But then he began writing letters. In spite of being reminded that 10 years had elapsed since the relationship had ended and being informed that I was now a married woman, he continued to send letters demanding me to return to him. Year after year after year, no matter where we moved, the letters would follow us. We contacted the Postal Inspectors and after they investigated and interviewed him, their legal advisors told us that he was disturbed and receiving psychiatric help, that he was harmless and should “get a pass”, to just discard the letters, since there was nothing they could do to get him to stop writing and sending them. So for many years, that’s what we did.

Over time the letters became more and more offensive, as he scribbled his rage and hateful comments on the exterior of the envelopes, making the most outrageous claims, (his version of rewriting history) and blaming me for everything bad that had ever happened to him. I began to think of the letters as “Hate Mail from Hartford” and saw myself as a victim as their delivery continued unabated. Some days I could handle it, but other times I felt overwhelmed and oppressed.

The toll this took was rather like Chinese water torture; while the mental dread was much worse than the actual pain inflicted, it also didn’t help that the authorities were dismissive of my complaints. After all, I was “only” receiving non-stop written verbal abuse from an obviously delusional man – how bad could it be, really? Compared to former boyfriends who went after their exes with guns and online revenge porn, nasty letters are pretty small potatoes.

Still, I wondered what the hell I had ever done to deserve this ceaseless abuse; as I recalled, I had treated him sweetly during the time we were dating. And I wasn’t cruel or insulting when I ended it; I had never made any promises of exclusivity or for a future together, and it just didn’t make sense to me that he was so fixated on a brief casual relationship that had ended so long ago.

I tried to rise above it; to take the higher view, to forgive him and see him bathed in white light. Since I feared him and resented his pervasive presence in my life, I couldn’t bring myself to actually love him, but I prayed for his healing. For decades I had shredded his letters or tossed them into the trash. On the advice of a shaman, I’d even tried burning them at the mailbox, so as not to allow their negative energy into the house.  I marked them “Return To Sender” and “Refused” and sent them back, reasoning that this was his bad juju and I didn’t have to accept it – and then he stopped putting his return address on the envelopes, so I couldn’t even do that. I felt more and more trapped.

One day on the way from the mailbox to the trashcan I noticed he had progressed to making death threats, which alarmed me enough to recontact the police and the Postal Inspectors. But follow-up with them yielded disappointing results; restraining orders would prove ineffective and the USPS didn’t want to get any more involved with him.  Turns out there had been many complaints about him from many quarters, as he was still writing to psychiatrists, nurses and caregivers who had retired and even died. He’d been cagey in his assaults-by-mail to everyone who had ever tried to help him over the past 47 years and avoided breaking the law, at least to the extent that the district attorney didn’t consider it to be worth prosecuting him. He was intractable and adamantine in his conviction that he’d been “done wrong” by anyone he’d ever met (especially me!) and we were all apparently going to hear about it forever.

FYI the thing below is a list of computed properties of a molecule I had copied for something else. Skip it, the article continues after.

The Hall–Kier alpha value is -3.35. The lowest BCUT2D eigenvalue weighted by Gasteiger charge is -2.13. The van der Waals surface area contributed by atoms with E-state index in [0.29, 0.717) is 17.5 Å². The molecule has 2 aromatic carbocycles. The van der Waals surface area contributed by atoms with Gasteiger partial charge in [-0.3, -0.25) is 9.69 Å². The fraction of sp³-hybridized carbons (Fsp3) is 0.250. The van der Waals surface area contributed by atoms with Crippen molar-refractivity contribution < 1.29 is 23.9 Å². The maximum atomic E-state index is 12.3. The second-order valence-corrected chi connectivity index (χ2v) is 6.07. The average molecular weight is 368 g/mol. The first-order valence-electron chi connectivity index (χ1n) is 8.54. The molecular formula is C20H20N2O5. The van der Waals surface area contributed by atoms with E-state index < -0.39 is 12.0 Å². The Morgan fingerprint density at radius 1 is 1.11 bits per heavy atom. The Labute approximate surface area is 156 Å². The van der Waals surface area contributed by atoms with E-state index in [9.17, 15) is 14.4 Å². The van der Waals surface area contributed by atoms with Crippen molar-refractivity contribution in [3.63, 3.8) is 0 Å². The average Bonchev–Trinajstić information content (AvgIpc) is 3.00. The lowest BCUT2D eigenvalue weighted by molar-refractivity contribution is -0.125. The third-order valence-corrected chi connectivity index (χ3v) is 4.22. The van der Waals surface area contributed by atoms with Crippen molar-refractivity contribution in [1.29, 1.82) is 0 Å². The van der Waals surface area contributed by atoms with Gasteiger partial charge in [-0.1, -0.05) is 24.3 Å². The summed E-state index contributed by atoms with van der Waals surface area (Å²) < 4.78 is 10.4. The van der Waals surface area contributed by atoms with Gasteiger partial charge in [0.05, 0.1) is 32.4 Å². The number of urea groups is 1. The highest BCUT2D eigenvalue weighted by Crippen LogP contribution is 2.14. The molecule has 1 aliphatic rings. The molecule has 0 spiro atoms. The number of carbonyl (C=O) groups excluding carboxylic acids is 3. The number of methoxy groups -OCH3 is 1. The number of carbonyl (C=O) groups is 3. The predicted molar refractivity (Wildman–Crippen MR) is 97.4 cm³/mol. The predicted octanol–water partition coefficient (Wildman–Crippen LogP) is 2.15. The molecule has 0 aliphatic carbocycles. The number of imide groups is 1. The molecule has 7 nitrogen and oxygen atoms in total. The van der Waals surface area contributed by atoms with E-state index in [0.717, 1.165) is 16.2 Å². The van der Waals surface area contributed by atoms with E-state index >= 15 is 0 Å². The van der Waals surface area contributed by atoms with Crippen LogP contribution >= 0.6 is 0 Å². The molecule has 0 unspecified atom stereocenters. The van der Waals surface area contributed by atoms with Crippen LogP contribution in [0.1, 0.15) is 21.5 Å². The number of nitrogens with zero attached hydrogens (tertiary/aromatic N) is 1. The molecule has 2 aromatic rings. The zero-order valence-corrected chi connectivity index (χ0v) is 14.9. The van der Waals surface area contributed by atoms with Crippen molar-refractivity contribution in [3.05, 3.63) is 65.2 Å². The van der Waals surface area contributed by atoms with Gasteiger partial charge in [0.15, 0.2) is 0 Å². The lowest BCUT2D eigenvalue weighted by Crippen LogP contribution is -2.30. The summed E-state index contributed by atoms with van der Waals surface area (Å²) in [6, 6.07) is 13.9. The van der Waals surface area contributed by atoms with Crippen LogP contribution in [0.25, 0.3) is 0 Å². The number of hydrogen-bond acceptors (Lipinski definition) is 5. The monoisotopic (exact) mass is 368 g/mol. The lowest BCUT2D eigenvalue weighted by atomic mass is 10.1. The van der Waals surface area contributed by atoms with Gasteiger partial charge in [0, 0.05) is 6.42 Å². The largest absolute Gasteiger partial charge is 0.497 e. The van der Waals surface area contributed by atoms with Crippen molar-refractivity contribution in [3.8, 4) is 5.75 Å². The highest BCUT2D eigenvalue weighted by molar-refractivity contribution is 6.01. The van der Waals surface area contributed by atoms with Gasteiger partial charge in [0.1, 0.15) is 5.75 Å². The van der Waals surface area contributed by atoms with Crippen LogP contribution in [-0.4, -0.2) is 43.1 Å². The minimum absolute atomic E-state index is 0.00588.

To have an apparently unsolvable problem like this is something I’d never wish on anyone.  But in the course of all this drama, recently a couple of things fell into place for me:

I made the decision to see his letters impersonally – as “junk mail” instead of “Hate Mail from Hartford”. No one rails at receiving junk mail, after all – it’s just a fact of life, like robocalls, spam in your email inbox and commercials on TV. You just toss it in the recycling pile (after blacking out any identifying information), just like you push the mute button when that annoying ad comes on for the umpteenth time in the middle of your favorite show. It’s nothing personal. No drama. That helped some.

And then I came across the following:

I have breathed my way through so many people I felt wronged by; through so many situations I couldn’t change. Sometimes while doing this I have breathed in acceptance and breathed out love. Sometimes I’ve breathed in gratitude and breathed out forgiveness. Sometimes I haven’t been able to muster anything beyond the breath itself, my mind forced bland with nothing but the desire to be free of sorrow and rage.”

– Cheryl Strayed in her book Tiny Beautiful Things

Reading this passage the other day is what finally unfroze my heart re. this guy who’s been stalking me all these years. I realized that because of his abuse, I’d been partially adopting his version of the story on some level, instead of fully embracing what I knew from my own experience to be true. I understand that it’s not safe to be in touch with him now, I have no interest in his circumstances and it’s not my job to fix him. But I did love him back in 1970, the best I knew how, until it became unsafe to do so. I don’t need to deny that I loved him then to feel safe now.